Last year, Federici and his team published “Terahertz imaging and sensing for security applications explosives, weapons and drugs,” Semiconductor Science and Technology (Vol 20, page 266, 2005). The article examined three configurations of Terahertz systems, examining when and how best to use the rays. Transmission versus reflective detection, pulsed Terahertz detection systems versus continuous wave systems, and close proximity versus stand-off detection were compared.
Federici and other physicists at NJIT recently received a U.S. Patent for a Terahertz imaging system and method. Since 1995, Terahertz imaging has grown in importance as new and sophisticated devices and equipment have empowered scientists to understand its potential. Federici has been the lead writer on more than 50 publications in scholarly journals; he holds four patents. Research interests include the discovery of infrared quenched photo-induced superconductivity and localized energy states in nano-materials, online semi-conductor process monitoring and advanced spectroscopic imaging technologies.
Federici received his doctorate in plasma physics from Princeton University and his bachelor’s degree from the University of Notre Dame. Work: 973-596-3327 or 973-596-7144; email: John.Federici@njit.edu.
Former FBI agent Stephen W. Foster, adjunct instructor, was the chief information security officer at Avaya (2002-2005), responsible for ensuring the highest level of protection for Avaya’s information assets. He is now a security consultant. Information security architecture, design and implementation; corporate network security; Internet and intranet security and access control management all fall under his domain. He helps ensure that Avaya is in compliance with all rules, laws and regulations that affect information security.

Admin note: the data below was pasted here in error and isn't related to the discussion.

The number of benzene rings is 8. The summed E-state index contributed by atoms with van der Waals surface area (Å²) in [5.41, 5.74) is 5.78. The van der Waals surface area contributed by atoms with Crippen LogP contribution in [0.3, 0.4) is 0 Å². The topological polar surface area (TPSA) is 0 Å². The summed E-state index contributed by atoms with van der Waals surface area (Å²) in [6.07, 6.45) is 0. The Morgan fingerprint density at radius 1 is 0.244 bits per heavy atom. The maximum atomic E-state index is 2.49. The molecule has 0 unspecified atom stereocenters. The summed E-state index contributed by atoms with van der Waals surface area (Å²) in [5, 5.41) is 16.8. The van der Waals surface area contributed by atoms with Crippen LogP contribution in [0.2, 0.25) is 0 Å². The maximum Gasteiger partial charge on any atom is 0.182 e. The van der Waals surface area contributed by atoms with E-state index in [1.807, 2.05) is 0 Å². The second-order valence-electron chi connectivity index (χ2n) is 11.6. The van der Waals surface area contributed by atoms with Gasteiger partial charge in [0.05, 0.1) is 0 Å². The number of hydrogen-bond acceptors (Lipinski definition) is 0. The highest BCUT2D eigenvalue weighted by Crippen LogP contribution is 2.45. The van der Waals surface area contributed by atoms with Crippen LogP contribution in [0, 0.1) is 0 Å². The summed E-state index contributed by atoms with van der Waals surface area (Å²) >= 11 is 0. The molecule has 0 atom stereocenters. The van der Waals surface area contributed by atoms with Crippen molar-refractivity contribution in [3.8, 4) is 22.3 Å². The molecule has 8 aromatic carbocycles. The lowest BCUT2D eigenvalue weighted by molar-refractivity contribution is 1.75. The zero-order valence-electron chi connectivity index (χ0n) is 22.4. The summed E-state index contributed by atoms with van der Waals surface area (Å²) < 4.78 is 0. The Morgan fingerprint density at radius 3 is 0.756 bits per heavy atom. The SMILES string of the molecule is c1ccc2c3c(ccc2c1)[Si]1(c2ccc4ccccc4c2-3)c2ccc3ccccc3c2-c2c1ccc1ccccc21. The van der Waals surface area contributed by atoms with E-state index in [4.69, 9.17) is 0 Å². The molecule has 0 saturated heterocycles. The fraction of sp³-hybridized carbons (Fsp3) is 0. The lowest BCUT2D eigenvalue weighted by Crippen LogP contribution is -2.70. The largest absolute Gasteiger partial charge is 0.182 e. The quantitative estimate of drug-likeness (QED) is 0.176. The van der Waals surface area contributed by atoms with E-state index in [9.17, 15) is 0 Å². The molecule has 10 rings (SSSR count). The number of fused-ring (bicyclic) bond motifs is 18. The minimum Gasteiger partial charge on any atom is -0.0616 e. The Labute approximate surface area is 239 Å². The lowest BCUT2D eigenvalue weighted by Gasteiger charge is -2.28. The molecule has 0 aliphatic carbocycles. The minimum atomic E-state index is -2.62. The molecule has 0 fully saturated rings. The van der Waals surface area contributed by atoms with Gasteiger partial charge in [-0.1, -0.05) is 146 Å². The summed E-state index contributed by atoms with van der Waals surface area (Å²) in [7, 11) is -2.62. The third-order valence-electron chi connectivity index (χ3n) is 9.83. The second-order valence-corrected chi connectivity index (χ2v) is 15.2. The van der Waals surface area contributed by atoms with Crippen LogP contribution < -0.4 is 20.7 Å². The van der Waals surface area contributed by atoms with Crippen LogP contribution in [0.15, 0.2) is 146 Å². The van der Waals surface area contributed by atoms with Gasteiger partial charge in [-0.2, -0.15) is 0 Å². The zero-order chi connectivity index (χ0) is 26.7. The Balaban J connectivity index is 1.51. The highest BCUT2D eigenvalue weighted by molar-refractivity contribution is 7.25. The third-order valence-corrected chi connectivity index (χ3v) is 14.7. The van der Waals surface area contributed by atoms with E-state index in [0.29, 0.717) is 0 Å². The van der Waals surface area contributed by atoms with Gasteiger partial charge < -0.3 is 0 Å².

Prior to working for Avaya, Foster spent a distinguished career (1980-2000) with the FBI. Foster managed many international investigations and established the New Jersey FBI “InfraGard” program. The information outreach program, which is still operating, enhances the sharing of information among all levels of government and industry.
Foster has also been the director of information security for Pay Trust Inc, a financial services company, Chicago, a former assistant vice president of information security for TD Waterhouse Inc., the brokerage arm of the Toronto Dominion Bank of Toronto, Canada. Home: 908-358-2738; Cell: 908-953-4035; email: firstname.lastname@example.org.
Information assurance expert Robert Statica, heads the new information technology program at NJIT. Statica has worked since 1991 in computing, cyber-crime and security for public and private organizations. Since 2001, he taught undergraduate and graduate courses in computer science and information technology in the College of Computing Sciences at NJIT. His classes typically include units on cyber-crime and cyber-counter terrorism, computer forensics, and information assurance. He’s also taught classes in wireless networks, systems integration and artificial intelligence.
Statica developed the new certificate program in physical and digital counter-terrorism www.homelandsecurity.njit.edu. Statica is also the director of NJIT’s Computer Forensic and Cybersecurity Lab. Statica was responsible in 2005 for having NJIT accredited by the National Security Agency (NSA) as a center of academic excellence in information assurance education. At the same time, he helped found a center promoting information protection and research between academe and industry supported by the National Science Foundation (www.cip.njit.edu).
Statica received his bachelor’s degree in mechanical engineering and master’s degree in computer science both from NJIT. Cell: 201-572-7243; email: Robert.Statica@njit.edu.